13 December 2012

Uganda: ICC Ready to Prosecute LRA Warlord Kony

Photo: UN Photo/Evan Schneider
International Criminal Court (ICC) prosecutor Fatou Bensouda addresses the Security Council (file photo).

The prosecutor of the International Criminal Court (ICC), Fatou Bensouda, has reaffirmed the commitment of the international community to arrest and try Lord's Resistance Army (LRA) rebel leader Joseph Kony and his accomplices for crimes against humanity.

Addressing the 7th Consultative Assembly of Parliamentarians for the International Criminal Court and the World Parliamentary Conference on Human Rights in Rome Italy recently, Bensouda warned that the crimes by the LRA outfit had spread across the region from Uganda to Congo, Sudan and Central African Republic.

"It's a long time now since we issued warrants. I think it's time now that Kony is stopped, arrested and brought to the ICC. We are now ready to start the case of Kony but we need to have his person before the ICC", she announced to delegates.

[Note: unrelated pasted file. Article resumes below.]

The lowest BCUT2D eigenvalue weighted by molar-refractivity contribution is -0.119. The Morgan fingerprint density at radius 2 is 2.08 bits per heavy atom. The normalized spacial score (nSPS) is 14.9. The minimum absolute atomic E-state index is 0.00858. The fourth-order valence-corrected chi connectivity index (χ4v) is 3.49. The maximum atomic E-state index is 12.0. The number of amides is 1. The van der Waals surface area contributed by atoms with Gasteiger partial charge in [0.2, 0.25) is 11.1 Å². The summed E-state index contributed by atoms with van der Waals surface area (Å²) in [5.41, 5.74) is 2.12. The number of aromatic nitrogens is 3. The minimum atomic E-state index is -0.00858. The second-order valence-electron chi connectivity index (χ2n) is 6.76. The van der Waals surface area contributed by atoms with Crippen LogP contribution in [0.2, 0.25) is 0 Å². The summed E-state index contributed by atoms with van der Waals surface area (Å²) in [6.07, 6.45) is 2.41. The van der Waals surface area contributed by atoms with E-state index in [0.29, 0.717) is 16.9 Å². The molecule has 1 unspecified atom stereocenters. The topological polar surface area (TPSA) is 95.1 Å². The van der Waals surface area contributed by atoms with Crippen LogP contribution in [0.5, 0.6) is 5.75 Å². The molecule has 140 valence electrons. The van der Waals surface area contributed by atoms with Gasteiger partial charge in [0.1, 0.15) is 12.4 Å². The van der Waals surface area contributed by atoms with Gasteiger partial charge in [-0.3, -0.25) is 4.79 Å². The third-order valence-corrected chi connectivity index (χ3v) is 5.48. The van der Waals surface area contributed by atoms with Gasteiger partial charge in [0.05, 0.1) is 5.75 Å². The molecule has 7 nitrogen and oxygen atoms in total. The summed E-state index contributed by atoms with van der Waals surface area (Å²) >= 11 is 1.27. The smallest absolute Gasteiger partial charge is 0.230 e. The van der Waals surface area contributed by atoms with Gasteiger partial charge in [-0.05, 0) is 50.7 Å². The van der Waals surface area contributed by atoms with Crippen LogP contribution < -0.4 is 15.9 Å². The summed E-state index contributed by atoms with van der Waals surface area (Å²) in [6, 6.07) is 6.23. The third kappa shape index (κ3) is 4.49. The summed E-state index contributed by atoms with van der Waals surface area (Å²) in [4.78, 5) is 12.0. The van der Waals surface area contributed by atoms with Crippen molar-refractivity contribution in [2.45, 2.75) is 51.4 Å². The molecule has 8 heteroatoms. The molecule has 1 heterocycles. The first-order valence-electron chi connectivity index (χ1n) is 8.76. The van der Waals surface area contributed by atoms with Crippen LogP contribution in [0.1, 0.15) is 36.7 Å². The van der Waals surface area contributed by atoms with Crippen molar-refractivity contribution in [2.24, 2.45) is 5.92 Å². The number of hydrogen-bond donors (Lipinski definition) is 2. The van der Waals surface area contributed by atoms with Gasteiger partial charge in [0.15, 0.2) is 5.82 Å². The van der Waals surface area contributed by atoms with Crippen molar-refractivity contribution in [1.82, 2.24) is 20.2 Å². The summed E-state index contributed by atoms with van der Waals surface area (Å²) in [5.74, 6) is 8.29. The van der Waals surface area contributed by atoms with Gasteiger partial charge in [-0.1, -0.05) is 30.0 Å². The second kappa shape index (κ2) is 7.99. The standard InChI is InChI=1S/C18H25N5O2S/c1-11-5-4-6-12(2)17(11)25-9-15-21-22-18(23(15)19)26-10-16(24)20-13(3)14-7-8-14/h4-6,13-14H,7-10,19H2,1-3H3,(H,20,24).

Prosecutor Bensouda however said the ICC lacked an international police force to hunt for the fugitive leader and his accomplices since it only runs as a judicial institution with no army to arrest accused persons.

The responsibility to arrest Joseph Kony she emphasized still lies with the state parties that signed the ICC Statute.

"By joining the Rome Statute, state parties commit to co-operate with the court whenever and wherever the court decides to act. Co-operation is critical for the success of the Court and the office of the Prosecutor. Lack of cooperation and delays in implementation will affect the legitimacy and efficiency of the court,"Bensouda said.

In July 2005, the International Criminal Court issued five arrest warrant against senior Lord's Resistance Army rebel leaders Joseph Kony, Rasta Lukwiya, Dominic Ongwen, Okot Odhiambo and Vincent Otti.

Uganda legislator Betty Amongi had earlier told the conference that the lack of an army to effect arrest of persons for whom arrest warrants have been issued by the ICC undermined the role of the institution.

Currently the ICC has 12 suspects at large and cannot proceed with prosecution until they are arrested.

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